First of all, let me say that I don’t like it when people use the term “chew toy” for an object that is appropriate to chew on only sometimes. A chew toy isn’t something you give your dog to chew whenever he or she feels like it; rather, it’s something you offer him or her at certain times and in specific ways so that he or she will learn to chew on it instead of on your slippers, the legs of the sofa, or whatever else you value.
In Cesar’s Words: “The only thing that a dog needs to chew is a collection of sturdy chew toys.”
If you do not have a collection of sturdy chew toys for your dog, then you should plan to invest in some as soon as possible – and the initial investment will definitely be involved. But there are ways you can make this initial investment more effective – and cheaper – by doing things like buying used toys from sites such as Craigslist or at yard sales or raiding friends’ and family members’ homes for their cast-offs. And if you’re truly pressed for cash, there’s always the old standby: Milk bones! Many dogs are quite content to chew on these for their entire lives.
The key thing, though, is that you have a large enough collection of sturdy chew toys so that your dog has several options to choose from at any one time, and he or she always has something wonderful to look forward to.
Dogs often destroy
- Remote controls
- Or anything else their owner has that they are not supposed to chew on.
The one and the only solution are to get your dog some REAL dog chew toys. No more shoes, slippers, remotes, pillows or furniture legs, bathroom pipes, etc. Get him some sturdy rubber best indestructible dog toys (like the ones found here ) like Kongs, Jolly Balls, Nylabones, Biscuit Balls, Black Hole Balls, and many other safe chew toys! This way he will learn what he can and cannot chew on.
So, the question is: How do you teach your dog to stop chewing everything?
First of all, remember that dogs are pack animals and like all pack animals they need a leader (a “boss”). It’s up to you to be this leader so your dog knows what he or she can chew on and what isn’t appropriate as a chew toy. This means taking stock of exactly what it is that gets chewed up in your home, and how long it takes for the items to be destroyed after being left out with no one watching them.
In addition, dogs will often chew on whatever they can get their teeth into – particularly when you’re not around. So another thing to keep in mind is whether or not your dog has been left alone long enough to have chewed on something he or she shouldn’t have, or has been left with a “substitute” chew toy that doesn’t belong to him or her.
Once you understand why your dog chews things and what kind of objects he or she focuses on the most, then you can begin working on training him or her to leave these items alone.
Fortunately, most dogs respond very well to positive reinforcement (a favorite treat as a reward) and will quickly learn what they can chew on and what is off-limits if you follow the tips below.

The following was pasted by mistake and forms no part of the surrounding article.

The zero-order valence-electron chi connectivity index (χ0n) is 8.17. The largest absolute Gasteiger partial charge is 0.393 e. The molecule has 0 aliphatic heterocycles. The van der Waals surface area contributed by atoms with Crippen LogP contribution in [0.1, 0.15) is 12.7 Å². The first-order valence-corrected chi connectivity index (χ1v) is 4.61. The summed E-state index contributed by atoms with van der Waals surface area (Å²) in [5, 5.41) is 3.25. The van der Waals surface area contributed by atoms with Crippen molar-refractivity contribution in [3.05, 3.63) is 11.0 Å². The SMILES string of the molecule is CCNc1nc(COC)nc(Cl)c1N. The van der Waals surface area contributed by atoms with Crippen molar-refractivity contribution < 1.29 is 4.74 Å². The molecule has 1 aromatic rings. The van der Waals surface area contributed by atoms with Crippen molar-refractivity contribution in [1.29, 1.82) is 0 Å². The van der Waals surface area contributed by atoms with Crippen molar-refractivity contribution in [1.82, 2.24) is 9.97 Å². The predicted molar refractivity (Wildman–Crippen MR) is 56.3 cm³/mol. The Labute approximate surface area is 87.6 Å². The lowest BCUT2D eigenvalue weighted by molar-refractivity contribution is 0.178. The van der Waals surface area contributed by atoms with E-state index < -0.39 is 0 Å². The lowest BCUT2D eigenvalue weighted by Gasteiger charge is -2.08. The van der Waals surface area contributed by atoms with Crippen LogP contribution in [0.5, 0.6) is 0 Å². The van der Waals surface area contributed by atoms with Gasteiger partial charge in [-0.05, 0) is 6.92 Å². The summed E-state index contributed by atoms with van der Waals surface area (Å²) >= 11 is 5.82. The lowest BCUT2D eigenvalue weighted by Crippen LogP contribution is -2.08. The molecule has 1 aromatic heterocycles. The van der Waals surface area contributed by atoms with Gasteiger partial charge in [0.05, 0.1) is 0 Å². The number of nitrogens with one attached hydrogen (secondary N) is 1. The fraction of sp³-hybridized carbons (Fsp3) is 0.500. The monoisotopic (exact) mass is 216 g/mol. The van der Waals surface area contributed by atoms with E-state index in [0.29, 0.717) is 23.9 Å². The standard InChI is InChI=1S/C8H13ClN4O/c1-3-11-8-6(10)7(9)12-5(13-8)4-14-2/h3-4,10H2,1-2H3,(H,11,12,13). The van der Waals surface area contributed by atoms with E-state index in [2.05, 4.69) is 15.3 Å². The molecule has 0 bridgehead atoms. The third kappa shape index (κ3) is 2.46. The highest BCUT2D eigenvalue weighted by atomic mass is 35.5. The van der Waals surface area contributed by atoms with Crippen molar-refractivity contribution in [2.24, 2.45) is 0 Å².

- Give your dog a variety of toys that he or she can chew on instead of things that aren’t appropriate for chewing.
- Supervise all interactions between your pet and his or her toys to discourage destructive behavior from beginning in the first place. If your dog begins to chew something he or she shouldn’t, say “No!” in a firm but nonthreatening voice and immediately give him or her one of the approved items so there’s a positive association with this action rather than a negative one. You can also try throwing a toy across the room so that your dog will immediately grab the other toy to play with instead.
- Avoid playing games like “tug” or “fetch” with your pet because these encourage him or her to chew on things aggressively, and don’t give you an opportunity to intervene right away if he or she begins chewing something inappropriate.
- Rub your dog’s muzzle in anything he or she might have chewed on so that he or she learns there are negative consequences for this behavior. You can also try spraying his or her mouth with a little bit of lemon juice (but make sure your pet doesn’t swallow it). This will deter him or her from continuing to chew on whatever it is you’re trying to discourage, although the two suggestions should also be followed up with something he or she CAN chew on.
- Purchase an “anti-chew” spray that uses an unpleasant taste to deter your dog from chewing on things you don’t want him or her to. These types of sprays are non-toxic and usually consist of something bitter like lemon juice, vinegar, chili powder, cayenne pepper, or garlic oil mixed with water. You can also make your own by combining ten parts of water with one part of hot sauce (but again, be careful not to let your dog swallow it). Spray the substance onto objects you want to keep intact so that your pet will learn they’re off limits just as anything that’s sprayed by someone wearing cologne is supposed to be avoided because of the smell.
There are also products like bitter apple spray and bitter lime that you can purchase off the internet. So if you want to train your dog to stop chewing on things try these steps and hopefully, he or she will learn quickly!